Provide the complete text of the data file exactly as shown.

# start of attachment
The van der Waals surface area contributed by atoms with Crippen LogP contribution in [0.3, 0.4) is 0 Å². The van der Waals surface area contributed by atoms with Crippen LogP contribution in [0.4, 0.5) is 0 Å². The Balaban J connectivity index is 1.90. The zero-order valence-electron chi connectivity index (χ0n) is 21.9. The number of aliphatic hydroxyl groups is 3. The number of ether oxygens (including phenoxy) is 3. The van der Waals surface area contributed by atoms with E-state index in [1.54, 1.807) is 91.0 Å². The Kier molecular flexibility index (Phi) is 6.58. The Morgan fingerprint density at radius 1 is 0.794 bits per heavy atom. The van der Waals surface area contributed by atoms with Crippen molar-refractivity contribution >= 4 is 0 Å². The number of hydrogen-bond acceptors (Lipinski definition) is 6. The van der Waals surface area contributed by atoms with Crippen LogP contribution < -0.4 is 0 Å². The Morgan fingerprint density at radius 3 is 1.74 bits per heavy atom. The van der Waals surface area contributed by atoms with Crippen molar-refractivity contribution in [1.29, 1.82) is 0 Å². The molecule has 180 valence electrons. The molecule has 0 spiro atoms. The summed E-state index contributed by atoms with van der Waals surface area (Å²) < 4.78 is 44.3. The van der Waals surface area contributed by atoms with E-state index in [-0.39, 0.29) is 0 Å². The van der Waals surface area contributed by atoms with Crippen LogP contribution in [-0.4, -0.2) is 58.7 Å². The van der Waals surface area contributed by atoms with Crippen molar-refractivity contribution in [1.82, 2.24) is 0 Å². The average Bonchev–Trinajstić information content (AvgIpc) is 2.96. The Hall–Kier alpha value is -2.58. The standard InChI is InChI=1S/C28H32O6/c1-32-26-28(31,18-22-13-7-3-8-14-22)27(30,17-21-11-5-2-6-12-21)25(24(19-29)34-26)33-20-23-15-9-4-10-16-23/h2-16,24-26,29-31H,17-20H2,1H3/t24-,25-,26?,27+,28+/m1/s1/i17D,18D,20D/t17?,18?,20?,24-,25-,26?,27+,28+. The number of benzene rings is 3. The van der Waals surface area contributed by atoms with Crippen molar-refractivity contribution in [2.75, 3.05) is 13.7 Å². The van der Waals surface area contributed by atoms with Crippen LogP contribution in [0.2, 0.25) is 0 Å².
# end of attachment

The van der Waals surface area contributed by atoms with Crippen LogP contribution in [0.3, 0.4) is 0 Å². The van der Waals surface area contributed by atoms with Crippen LogP contribution in [0.4, 0.5) is 0 Å². The Balaban J connectivity index is 1.90. The zero-order valence-electron chi connectivity index (χ0n) is 21.9. The number of aliphatic hydroxyl groups is 3. The number of ether oxygens (including phenoxy) is 3. The van der Waals surface area contributed by atoms with E-state index in [1.54, 1.807) is 91.0 Å². The Kier molecular flexibility index (Phi) is 6.58. The Morgan fingerprint density at radius 1 is 0.794 bits per heavy atom. The van der Waals surface area contributed by atoms with Crippen molar-refractivity contribution >= 4 is 0 Å². The number of hydrogen-bond acceptors (Lipinski definition) is 6. The van der Waals surface area contributed by atoms with Crippen LogP contribution < -0.4 is 0 Å². The Morgan fingerprint density at radius 3 is 1.74 bits per heavy atom. The van der Waals surface area contributed by atoms with Crippen molar-refractivity contribution in [1.29, 1.82) is 0 Å². The molecule has 180 valence electrons. The molecule has 0 spiro atoms. The summed E-state index contributed by atoms with van der Waals surface area (Å²) < 4.78 is 44.3. The van der Waals surface area contributed by atoms with E-state index in [-0.39, 0.29) is 0 Å². The van der Waals surface area contributed by atoms with Crippen LogP contribution in [-0.4, -0.2) is 58.7 Å². The van der Waals surface area contributed by atoms with Crippen molar-refractivity contribution in [1.82, 2.24) is 0 Å². The average Bonchev–Trinajstić information content (AvgIpc) is 2.96. The Hall–Kier alpha value is -2.58. The standard InChI is InChI=1S/C28H32O6/c1-32-26-28(31,18-22-13-7-3-8-14-22)27(30,17-21-11-5-2-6-12-21)25(24(19-29)34-26)33-20-23-15-9-4-10-16-23/h2-16,24-26,29-31H,17-20H2,1H3/t24-,25-,26?,27+,28+/m1/s1/i17D,18D,20D/t17?,18?,20?,24-,25-,26?,27+,28+. The number of benzene rings is 3. The van der Waals surface area contributed by atoms with Crippen molar-refractivity contribution in [2.75, 3.05) is 13.7 Å². The van der Waals surface area contributed by atoms with Crippen LogP contribution in [0.2, 0.25) is 0 Å².